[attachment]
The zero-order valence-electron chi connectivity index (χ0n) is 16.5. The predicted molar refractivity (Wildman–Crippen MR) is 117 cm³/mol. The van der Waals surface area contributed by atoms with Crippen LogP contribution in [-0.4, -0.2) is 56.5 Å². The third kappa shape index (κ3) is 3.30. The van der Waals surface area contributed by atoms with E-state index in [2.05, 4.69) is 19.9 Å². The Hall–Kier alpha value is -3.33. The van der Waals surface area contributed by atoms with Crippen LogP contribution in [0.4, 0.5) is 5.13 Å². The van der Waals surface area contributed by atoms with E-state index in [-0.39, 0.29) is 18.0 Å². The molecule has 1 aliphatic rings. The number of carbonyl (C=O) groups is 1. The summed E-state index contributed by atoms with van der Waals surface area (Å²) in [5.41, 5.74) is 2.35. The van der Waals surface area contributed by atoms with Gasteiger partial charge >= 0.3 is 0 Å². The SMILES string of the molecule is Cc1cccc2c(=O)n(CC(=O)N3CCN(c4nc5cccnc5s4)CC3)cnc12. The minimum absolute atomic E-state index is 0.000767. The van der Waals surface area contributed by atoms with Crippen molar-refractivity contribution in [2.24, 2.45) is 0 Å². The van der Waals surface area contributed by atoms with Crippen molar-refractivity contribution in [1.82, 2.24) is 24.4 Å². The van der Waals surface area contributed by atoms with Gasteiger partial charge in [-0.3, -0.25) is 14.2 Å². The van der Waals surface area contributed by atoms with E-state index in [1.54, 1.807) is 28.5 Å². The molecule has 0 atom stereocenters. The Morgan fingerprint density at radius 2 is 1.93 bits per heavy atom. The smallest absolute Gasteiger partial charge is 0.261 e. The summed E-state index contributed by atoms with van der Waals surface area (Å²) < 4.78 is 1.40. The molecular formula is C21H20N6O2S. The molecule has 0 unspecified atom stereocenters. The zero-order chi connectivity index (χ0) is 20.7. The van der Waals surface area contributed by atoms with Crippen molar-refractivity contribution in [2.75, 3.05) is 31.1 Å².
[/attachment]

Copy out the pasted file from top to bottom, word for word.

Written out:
The zero-order valence-electron chi connectivity index (χ0n) is 16.5. The predicted molar refractivity (Wildman–Crippen MR) is 117 cm³/mol. The van der Waals surface area contributed by atoms with Crippen LogP contribution in [-0.4, -0.2) is 56.5 Å². The third kappa shape index (κ3) is 3.30. The van der Waals surface area contributed by atoms with E-state index in [2.05, 4.69) is 19.9 Å². The Hall–Kier alpha value is -3.33. The van der Waals surface area contributed by atoms with Crippen LogP contribution in [0.4, 0.5) is 5.13 Å². The van der Waals surface area contributed by atoms with E-state index in [-0.39, 0.29) is 18.0 Å². The molecule has 1 aliphatic rings. The number of carbonyl (C=O) groups is 1. The summed E-state index contributed by atoms with van der Waals surface area (Å²) in [5.41, 5.74) is 2.35. The van der Waals surface area contributed by atoms with Gasteiger partial charge >= 0.3 is 0 Å². The SMILES string of the molecule is Cc1cccc2c(=O)n(CC(=O)N3CCN(c4nc5cccnc5s4)CC3)cnc12. The minimum absolute atomic E-state index is 0.000767. The van der Waals surface area contributed by atoms with Crippen molar-refractivity contribution in [2.24, 2.45) is 0 Å². The van der Waals surface area contributed by atoms with Crippen molar-refractivity contribution in [1.82, 2.24) is 24.4 Å². The van der Waals surface area contributed by atoms with Gasteiger partial charge in [-0.3, -0.25) is 14.2 Å². The van der Waals surface area contributed by atoms with E-state index in [1.54, 1.807) is 28.5 Å². The molecule has 0 atom stereocenters. The Morgan fingerprint density at radius 2 is 1.93 bits per heavy atom. The smallest absolute Gasteiger partial charge is 0.261 e. The summed E-state index contributed by atoms with van der Waals surface area (Å²) < 4.78 is 1.40. The molecular formula is C21H20N6O2S. The molecule has 0 unspecified atom stereocenters. The zero-order chi connectivity index (χ0) is 20.7. The van der Waals surface area contributed by atoms with Crippen molar-refractivity contribution in [2.75, 3.05) is 31.1 Å².